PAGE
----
From travel trailers, tents, and trucks to minivans and motorhomes—we all have our own camping style.  Although Indiana is home, I often leave my trailer behind and car camp in Tennessee’s Great Smoky Mountains National Park with no electricity nor showers.  (For the record, my favorite sites are in Cades Cove, Elkmont, and Smokemont.) 

Whatever our camp style, there are times when a cabin fits the bill because:

  • it’s too hot (or cold) with no A/C or heat.
  • it’s easier for travel companions.
  • your camper/tent is too small for your group.
  • you’ve had surgery with physical restrictions.
  • adult kids and grandkids are coming along.
  • sometimes, a Girl Camper just wants to mix it up a bit—and hey, those little cabins adore the attention. (I loved adding Christmas sparkle to our KOA porch in Pigeon Forge!)

The points above were my situations in Tennessee and Indiana during three different seasons, but others might include:

  • Attending a Girl Camper event 
  • Joining the fun with your camping friends/family. 
  • Curiosity about the rapid rise in RV popularity.
  • An RV purchase is in your future. 

Comparing Cabins to Hotels 

While cabins in a resort or commercial campground aren’t necessarily cheaper than hotels, the price becomes more attractive if splitting the cost with friends or relatives.

Factor amenities such as pools, splash pads, patios, grills, mini golf, kitchens, and fresh air into the total cost. The privacy a cabin offers is also a major plus.  My favorite amenity? Morning coffee on the porch swing. 

Less square footage saves money but be realistic prior to booking.  My close-knit tribe of Aunt Plus Three Girl Cousins once enjoyed outrageous fun in a small cabin with a bed, bunks, and a small bath, but that arrangement might be a deal breaker for many. Know thy roommates.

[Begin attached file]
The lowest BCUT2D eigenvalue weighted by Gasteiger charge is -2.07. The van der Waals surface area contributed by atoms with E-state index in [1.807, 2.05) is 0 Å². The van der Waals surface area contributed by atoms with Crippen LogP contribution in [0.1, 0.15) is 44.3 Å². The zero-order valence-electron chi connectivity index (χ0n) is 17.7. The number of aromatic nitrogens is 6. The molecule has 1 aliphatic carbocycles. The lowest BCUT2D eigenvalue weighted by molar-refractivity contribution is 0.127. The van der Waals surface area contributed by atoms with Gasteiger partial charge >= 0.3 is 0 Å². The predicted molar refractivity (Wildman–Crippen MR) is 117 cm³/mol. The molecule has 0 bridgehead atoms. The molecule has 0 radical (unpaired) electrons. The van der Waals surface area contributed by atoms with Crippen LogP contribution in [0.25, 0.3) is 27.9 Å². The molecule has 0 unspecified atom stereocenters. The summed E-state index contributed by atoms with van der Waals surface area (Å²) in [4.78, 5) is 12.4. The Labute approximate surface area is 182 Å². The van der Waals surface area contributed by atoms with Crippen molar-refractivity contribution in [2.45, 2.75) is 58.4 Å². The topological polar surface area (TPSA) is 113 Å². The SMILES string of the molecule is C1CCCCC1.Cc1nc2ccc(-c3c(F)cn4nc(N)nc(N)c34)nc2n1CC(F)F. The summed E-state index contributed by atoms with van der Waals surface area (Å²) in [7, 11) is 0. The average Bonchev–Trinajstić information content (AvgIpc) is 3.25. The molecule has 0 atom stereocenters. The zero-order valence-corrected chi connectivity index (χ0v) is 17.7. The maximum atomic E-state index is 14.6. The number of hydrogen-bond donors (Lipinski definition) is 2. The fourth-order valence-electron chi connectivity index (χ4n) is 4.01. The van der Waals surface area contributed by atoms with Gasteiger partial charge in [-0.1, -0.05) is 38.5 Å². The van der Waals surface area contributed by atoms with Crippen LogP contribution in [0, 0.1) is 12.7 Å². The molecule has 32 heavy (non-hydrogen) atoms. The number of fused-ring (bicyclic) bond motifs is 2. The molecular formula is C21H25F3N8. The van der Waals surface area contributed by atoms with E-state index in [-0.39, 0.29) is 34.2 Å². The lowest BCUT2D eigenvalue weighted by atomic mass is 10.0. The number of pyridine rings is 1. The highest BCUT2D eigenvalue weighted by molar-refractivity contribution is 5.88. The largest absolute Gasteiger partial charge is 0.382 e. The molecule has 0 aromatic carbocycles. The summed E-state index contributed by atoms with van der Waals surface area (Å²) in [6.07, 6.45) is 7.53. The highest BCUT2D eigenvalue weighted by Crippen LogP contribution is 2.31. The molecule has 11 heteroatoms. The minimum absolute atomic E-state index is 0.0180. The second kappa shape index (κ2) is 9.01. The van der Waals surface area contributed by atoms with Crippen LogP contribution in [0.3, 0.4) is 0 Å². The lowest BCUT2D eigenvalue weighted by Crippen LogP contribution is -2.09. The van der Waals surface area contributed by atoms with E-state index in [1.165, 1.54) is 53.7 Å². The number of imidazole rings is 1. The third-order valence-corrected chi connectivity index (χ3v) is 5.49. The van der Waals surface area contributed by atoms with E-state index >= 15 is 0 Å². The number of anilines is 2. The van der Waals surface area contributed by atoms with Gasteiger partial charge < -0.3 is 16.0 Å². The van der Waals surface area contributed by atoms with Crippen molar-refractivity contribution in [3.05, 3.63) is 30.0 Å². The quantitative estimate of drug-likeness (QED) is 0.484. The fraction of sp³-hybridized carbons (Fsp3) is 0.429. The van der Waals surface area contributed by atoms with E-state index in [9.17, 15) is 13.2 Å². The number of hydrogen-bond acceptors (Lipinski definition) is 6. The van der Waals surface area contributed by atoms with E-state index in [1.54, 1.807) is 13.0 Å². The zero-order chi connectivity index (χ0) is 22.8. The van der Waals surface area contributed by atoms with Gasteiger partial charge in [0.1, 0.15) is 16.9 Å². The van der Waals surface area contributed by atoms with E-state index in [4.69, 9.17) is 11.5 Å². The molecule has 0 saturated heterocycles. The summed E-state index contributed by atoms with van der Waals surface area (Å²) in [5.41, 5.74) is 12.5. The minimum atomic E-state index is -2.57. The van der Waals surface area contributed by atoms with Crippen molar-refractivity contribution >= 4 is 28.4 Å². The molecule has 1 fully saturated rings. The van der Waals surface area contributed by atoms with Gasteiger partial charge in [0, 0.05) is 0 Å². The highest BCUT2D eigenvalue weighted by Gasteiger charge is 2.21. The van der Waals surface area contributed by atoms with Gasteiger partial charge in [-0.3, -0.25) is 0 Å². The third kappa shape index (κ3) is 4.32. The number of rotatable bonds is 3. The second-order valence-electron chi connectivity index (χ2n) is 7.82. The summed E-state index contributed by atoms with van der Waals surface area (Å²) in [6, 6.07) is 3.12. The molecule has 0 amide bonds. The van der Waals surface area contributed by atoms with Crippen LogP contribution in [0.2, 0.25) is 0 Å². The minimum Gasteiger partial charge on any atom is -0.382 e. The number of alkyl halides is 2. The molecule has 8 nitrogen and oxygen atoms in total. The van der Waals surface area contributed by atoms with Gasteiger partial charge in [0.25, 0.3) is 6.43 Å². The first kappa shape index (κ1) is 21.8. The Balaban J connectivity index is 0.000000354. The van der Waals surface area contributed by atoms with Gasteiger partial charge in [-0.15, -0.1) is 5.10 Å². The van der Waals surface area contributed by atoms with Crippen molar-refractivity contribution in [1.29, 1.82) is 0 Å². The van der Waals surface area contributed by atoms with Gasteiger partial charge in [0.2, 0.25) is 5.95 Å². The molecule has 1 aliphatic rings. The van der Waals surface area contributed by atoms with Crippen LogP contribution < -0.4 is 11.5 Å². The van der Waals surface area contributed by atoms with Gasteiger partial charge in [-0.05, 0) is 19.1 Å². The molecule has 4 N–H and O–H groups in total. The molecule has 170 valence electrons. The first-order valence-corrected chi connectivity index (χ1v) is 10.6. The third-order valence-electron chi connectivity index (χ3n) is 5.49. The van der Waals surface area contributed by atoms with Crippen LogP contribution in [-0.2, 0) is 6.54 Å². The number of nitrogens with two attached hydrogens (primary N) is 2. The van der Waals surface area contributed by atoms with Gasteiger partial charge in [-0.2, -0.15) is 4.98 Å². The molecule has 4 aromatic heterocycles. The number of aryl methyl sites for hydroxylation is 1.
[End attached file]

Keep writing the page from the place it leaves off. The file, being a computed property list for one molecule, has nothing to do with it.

Lake Rudolph RV Resort, Santa Claus, IN – Mini golf is free for all campground guests

My Cabin Rental History 

Price Considerations

  • Location and season are price factors.
  • Weekends and holidays are more expensive. 
  • Parts of June and August may have lower rates than July.
  • “Deluxe” often signifies a bathroom. 
  • A full bed with one set of bunks is usually standard in the lower priced units. No linens/towels.
  • Watch for discounts during the off season.

Using a mid-July weekend at KOA as a general example:

  • Expect to pay about $105 a night for a one-room/sleeps four/no bath cabin.  (See the yellow bedspread photo.) These often sell out quickly. 
  • A deluxe unit/sleeps four/kitchenette/with bath runs around $190.00 per night.
  • A deluxe unit/loft/sleeps eight/kitchen/with bath runs about $250 a night.

Before You Book

  • Triple check the cancellation/penalty policy.  Two weeks is common, but holidays often have additional restrictions/penalties. 
  • Ask about your cabin location. On a hillside or level? How far from the pool/office?  Are linens/towels/hair dryer furnished? 
  • Call to verify the parking situation. How many spaces are specifically yours? Is it level? Is it by your cabin? Will trucks/large SUVs fit?
  • Check reviews concerning cell service and WiFi. 
  • Reserve golf carts early if available. They often sell out. 
  • Know the pet policy and fee. 

Sounds Fun? 

Cabins are definitely good alternatives. The cost prohibits using them as frequently as my travel trailer, but an occasional visit is simply fun and easy.

P.S. If your stay coincides with a holiday, be sure to pack a few twinkle lights for a splash of girl camper ambience.  Enjoy! 

My favorite wreath and a few lights at my KOA cabin in Pigeon Forge, TN!

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